Con-Way does a good job emphasizing and teaching safety techniques regularly. Newer technology upgrades have been good and Con-way should continue them.
I enjoyed working for Con-Way Freight, but it was hard to bear the favoritism toward drivers and full-time, long-term staff. For customer service work, the company paid above the average in my area. The company sees its drivers as face of the company and their brand. They also pay them high wages -- nearly $20.00 an hour to start.
CSRs can find it harder to earn respect. They recently began outsourcing the billing, or data entry part of CSRs' work, presumably to India. They also routed some of our calls to a larger terminal. Also, they recently outsourced most of their IT to HP to India.
High wages and lots of overtime can be a deficit and a form of favoritism. At my terminal, the average driver worked 8 hrs.+, often because of management oversights and inefficient practices. Late start times contributed to drivers' overtime and business customers sometimes didn't get their freight before their receiving departments closed.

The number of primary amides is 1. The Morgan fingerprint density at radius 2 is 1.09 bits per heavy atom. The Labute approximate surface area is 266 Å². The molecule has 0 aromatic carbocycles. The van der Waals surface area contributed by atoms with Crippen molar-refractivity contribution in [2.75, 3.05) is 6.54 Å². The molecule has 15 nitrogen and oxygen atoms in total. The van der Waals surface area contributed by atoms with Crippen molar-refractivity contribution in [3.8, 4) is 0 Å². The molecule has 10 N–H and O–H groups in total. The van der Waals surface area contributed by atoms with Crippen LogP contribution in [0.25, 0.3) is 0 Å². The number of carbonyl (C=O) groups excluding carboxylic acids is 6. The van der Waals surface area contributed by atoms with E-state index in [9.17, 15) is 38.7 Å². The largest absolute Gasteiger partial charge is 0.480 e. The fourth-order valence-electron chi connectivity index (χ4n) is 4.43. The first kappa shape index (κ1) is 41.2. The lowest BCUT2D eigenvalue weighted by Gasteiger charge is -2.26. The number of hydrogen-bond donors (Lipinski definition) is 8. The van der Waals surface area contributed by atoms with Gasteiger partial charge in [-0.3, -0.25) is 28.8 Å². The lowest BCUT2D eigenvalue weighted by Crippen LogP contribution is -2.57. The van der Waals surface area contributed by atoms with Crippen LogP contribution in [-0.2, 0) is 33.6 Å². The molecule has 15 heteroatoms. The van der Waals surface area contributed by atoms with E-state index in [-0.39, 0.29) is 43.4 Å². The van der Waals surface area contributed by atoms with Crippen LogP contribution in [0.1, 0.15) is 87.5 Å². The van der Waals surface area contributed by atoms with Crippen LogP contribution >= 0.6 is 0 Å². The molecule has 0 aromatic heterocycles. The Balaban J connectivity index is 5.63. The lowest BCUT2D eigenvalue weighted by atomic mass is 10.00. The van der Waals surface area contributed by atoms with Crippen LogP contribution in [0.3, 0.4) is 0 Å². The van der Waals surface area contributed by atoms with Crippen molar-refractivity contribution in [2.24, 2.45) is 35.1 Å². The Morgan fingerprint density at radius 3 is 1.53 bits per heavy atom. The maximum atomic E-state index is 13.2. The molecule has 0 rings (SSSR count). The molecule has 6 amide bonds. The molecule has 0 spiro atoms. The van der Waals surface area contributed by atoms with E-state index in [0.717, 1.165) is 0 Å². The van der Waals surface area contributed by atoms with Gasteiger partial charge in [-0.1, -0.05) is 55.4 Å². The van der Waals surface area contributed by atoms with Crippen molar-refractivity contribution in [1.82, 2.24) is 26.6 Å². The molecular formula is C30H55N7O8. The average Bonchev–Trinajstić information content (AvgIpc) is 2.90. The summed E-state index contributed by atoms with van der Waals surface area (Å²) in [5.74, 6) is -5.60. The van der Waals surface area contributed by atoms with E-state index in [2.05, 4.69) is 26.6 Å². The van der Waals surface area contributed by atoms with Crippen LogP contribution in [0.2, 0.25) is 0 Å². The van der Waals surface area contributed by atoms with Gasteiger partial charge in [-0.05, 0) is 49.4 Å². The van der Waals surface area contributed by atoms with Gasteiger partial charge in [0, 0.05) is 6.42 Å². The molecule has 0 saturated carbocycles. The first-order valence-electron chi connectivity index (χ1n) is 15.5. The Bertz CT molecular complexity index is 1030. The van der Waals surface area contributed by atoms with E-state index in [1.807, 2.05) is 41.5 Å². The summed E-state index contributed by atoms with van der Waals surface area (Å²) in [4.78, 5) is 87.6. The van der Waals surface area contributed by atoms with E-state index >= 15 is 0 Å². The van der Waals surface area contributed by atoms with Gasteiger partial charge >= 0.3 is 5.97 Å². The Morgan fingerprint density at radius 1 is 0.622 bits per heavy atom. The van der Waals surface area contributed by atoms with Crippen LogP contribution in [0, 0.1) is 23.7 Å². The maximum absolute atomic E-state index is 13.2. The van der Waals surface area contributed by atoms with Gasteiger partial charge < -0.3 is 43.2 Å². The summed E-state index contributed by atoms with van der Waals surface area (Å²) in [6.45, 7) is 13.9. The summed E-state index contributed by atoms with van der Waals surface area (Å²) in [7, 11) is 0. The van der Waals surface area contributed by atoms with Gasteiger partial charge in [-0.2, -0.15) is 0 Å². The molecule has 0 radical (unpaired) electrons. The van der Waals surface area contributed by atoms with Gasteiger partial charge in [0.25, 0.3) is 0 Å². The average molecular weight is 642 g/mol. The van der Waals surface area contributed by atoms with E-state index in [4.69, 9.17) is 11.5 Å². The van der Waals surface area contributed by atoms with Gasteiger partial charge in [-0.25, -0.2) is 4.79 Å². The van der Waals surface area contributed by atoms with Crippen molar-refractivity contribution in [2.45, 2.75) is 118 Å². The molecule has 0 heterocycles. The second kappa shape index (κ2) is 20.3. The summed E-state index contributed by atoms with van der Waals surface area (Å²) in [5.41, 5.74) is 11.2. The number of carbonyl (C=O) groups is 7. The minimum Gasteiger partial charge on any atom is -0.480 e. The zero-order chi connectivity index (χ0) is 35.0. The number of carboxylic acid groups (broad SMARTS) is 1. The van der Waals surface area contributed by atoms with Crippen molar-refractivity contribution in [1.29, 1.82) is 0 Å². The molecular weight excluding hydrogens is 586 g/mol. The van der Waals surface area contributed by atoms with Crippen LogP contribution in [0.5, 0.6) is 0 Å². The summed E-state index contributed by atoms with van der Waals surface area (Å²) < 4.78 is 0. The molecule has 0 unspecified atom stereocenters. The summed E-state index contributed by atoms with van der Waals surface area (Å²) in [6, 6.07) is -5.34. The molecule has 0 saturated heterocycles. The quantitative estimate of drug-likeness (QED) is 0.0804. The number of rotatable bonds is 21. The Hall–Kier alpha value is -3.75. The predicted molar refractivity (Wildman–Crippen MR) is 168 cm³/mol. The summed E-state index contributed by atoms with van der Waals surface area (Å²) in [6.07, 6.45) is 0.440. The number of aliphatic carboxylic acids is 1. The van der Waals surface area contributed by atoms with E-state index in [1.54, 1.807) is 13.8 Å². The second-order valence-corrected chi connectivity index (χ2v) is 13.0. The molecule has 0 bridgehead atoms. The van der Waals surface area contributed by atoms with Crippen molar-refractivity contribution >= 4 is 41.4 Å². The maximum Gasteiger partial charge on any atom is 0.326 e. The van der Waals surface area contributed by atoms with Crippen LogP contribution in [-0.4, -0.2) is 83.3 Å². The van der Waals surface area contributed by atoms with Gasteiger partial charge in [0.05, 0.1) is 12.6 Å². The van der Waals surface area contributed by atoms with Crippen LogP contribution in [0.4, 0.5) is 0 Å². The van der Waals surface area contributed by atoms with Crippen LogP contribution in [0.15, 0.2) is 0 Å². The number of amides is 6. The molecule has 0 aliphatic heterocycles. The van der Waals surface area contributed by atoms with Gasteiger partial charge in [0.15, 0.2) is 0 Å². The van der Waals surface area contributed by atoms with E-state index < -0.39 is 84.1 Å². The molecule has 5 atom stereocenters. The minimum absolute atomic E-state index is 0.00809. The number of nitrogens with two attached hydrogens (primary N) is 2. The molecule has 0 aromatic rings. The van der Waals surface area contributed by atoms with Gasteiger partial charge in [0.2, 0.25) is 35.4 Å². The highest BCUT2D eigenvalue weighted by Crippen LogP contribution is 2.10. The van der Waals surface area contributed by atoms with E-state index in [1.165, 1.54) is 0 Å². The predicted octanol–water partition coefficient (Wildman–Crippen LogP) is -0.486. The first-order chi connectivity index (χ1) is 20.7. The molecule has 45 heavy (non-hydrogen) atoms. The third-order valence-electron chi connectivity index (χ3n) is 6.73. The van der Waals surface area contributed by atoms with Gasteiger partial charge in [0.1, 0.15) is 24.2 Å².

Con-Way's bid system favors seniority over merit, and can hurt them. Drivers deliberately worked slowly so they could earn more money. They insisted drivers measure the freight before picking it up, which makes sense, but take time, and might not really save anybody any money.
Con-Way is dedicated to mediocrity, without going the extra mile. Regular rate increases, to cover wages, fuel, and terminal upgrades decreased business.
To stay profitable, Con-Way should continue to focus on services to businesses. They continue to kow-tow to major customers who sell freight to residences, which doesn't suit deliveries in rural America, where drivers can struggle to find distant residences and to deliver along streets not meant for 28 ft. tractor-trailer trucks. The need to get permits for deliveries on posted backroads in the spring was another headache.